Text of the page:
Do you know how common everyday items, such as mirrors, fireworks or sunglasses work? This collection of Innovation articles explores the workings of objects you may come into contact with on a regular basis.

The silliest, strangest and saddest stories of the week, including the gloomy octopus, caring for sick pets and those who go missing from national parks

Alvarez won the Nobel Prize for his work in particle physics. But he also created a detonator for atomic bombs, and even thought the U.S. should make a hydrogen bomb.

Read on to catch up on some of our latest podcasts and articles.

From stories on edible packaging to sheltering in place during a natural disaster, here are our best podcasts and articles of the week.

Neanderthals distilled tar more than 100,000 years before modern humans created glue; archaeologists compared three potential ways this ancient tech was used.

Ancient Babylonian trigonometry, a mysterious, unidentified corpse and chakrams all make an appearance in this week's roundup of our podcasts and articles.

In this week's roundup of our podcasts and articles, a professor finds a treasure trove of Alan Turing's old letters, and a small area of Yellowstone is the perfect place to get away with murder.

Gravy wrestling, super-lifelike androids and craft beer brewed with bread are just a few of the awesome topics featured in this week's roundup of our stories.

You're going to be looking at the sky anyway, so why not use a citizen-science smartphone app to help NASA while you're at it?

In this week's roundup of HowStuffWorks podcasts and articles, a neurological disorder causes an addiction to joking, and slug mucus inspires surprisingly strong glue for biological tissues.

It's not quite a robot butler, but two companies hope their real-life appliances will cross one tedious laundry chore off your list.

The Stanford Prison Experiment is one of the most well-known psychological studies, infamous for the participants' cruel behavior. But the whole story of the study is much more complex.

We shouldn't discount a new Chinese breakthrough in photonic quantum teleportation, but we shouldn't overblow it, either.

Scientists have created a nano-sized anti-reflection film inspired by moths' eyes, potentially making electronic screens easier to read in bright sunlight.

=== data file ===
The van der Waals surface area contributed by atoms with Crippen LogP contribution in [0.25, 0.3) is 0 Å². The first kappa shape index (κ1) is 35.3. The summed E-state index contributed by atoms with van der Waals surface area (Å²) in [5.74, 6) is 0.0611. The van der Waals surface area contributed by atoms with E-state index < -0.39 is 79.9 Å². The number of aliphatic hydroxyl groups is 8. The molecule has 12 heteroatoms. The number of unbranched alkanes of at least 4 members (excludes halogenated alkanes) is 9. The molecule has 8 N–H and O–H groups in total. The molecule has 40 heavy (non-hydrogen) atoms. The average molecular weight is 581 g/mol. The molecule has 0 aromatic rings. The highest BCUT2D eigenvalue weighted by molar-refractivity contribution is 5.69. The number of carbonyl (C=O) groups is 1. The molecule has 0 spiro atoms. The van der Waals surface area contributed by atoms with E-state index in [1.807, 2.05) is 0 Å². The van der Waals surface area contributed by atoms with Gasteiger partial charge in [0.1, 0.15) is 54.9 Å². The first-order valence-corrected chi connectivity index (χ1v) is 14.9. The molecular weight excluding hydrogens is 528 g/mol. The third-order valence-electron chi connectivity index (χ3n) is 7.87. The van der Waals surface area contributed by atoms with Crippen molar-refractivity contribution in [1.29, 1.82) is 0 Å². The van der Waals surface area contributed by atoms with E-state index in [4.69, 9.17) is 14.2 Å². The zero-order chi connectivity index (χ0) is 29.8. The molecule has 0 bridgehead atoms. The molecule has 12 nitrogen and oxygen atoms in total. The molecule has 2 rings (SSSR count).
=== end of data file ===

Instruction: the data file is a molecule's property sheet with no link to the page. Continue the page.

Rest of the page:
Food spoilage is an urgent issue for the millions of people with unreliable electricity — or no electricity at all. A supercool $35 fridge could change that common scenario.

Check out stories about paid protesters, brain hacking and the insane amount of U.S. food waste in this week's roundup of articles and podcasts.

A robo-falcon, a smog-scrubbing bicycle and head transplants all make appearances in this week's roundup of HowStuffWorks podcasts and articles.

Check out this week's roundup of our articles and podcasts for stories on body suspension, e-residencies in Estonia and a facial recognition database that your photo just might be in.

Read on to get the scoop on a $10 million ransom for Enzo Ferrari's corpse, Americans' biggest fear and the wonderful world of gastropods.

With antimicrobial resistance a worldwide threat, researchers develop a new antibacterial dressing using the shells of crustaceans.

Nearly every second, an elderly person falls in the U.S. A lightweight exoskeleton designed to kick in when a senior trips or slips could remedy this common problem.

Humans are nature's best throwers, and new research suggest this has to do with practice — and some complex internal math.

Read on for a roundup of our latest podcasts and articles, from plastic-eating caterpillars to a radical 19th-century political assassination plot.

MIT has created a system capable of 3-D printing the basic structure of an entire building, cutting time and money costs — with an eye on Antarctica, and even Mars.